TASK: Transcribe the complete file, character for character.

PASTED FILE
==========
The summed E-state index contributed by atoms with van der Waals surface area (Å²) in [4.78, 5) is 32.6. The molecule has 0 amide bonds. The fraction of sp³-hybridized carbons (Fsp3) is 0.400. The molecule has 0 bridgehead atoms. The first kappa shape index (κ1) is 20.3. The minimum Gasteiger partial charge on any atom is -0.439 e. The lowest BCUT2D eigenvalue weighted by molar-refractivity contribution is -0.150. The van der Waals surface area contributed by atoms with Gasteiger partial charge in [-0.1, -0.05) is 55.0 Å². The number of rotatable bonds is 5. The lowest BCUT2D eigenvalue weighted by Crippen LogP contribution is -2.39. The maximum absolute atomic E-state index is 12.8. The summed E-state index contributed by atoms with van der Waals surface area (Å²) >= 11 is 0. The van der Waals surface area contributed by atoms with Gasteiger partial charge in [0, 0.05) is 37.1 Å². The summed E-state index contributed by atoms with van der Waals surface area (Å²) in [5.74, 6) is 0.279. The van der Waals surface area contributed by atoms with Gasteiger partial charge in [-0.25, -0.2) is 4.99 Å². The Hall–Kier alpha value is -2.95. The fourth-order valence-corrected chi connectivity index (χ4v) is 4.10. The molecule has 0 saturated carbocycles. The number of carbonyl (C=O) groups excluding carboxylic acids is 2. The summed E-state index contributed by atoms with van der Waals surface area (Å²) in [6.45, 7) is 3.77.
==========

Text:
The summed E-state index contributed by atoms with van der Waals surface area (Å²) in [4.78, 5) is 32.6. The molecule has 0 amide bonds. The fraction of sp³-hybridized carbons (Fsp3) is 0.400. The molecule has 0 bridgehead atoms. The first kappa shape index (κ1) is 20.3. The minimum Gasteiger partial charge on any atom is -0.439 e. The lowest BCUT2D eigenvalue weighted by molar-refractivity contribution is -0.150. The van der Waals surface area contributed by atoms with Gasteiger partial charge in [-0.1, -0.05) is 55.0 Å². The number of rotatable bonds is 5. The lowest BCUT2D eigenvalue weighted by Crippen LogP contribution is -2.39. The maximum absolute atomic E-state index is 12.8. The summed E-state index contributed by atoms with van der Waals surface area (Å²) >= 11 is 0. The van der Waals surface area contributed by atoms with Gasteiger partial charge in [0, 0.05) is 37.1 Å². The summed E-state index contributed by atoms with van der Waals surface area (Å²) in [5.74, 6) is 0.279. The van der Waals surface area contributed by atoms with Gasteiger partial charge in [-0.25, -0.2) is 4.99 Å². The Hall–Kier alpha value is -2.95. The fourth-order valence-corrected chi connectivity index (χ4v) is 4.10. The molecule has 0 saturated carbocycles. The number of carbonyl (C=O) groups excluding carboxylic acids is 2. The summed E-state index contributed by atoms with van der Waals surface area (Å²) in [6.45, 7) is 3.77.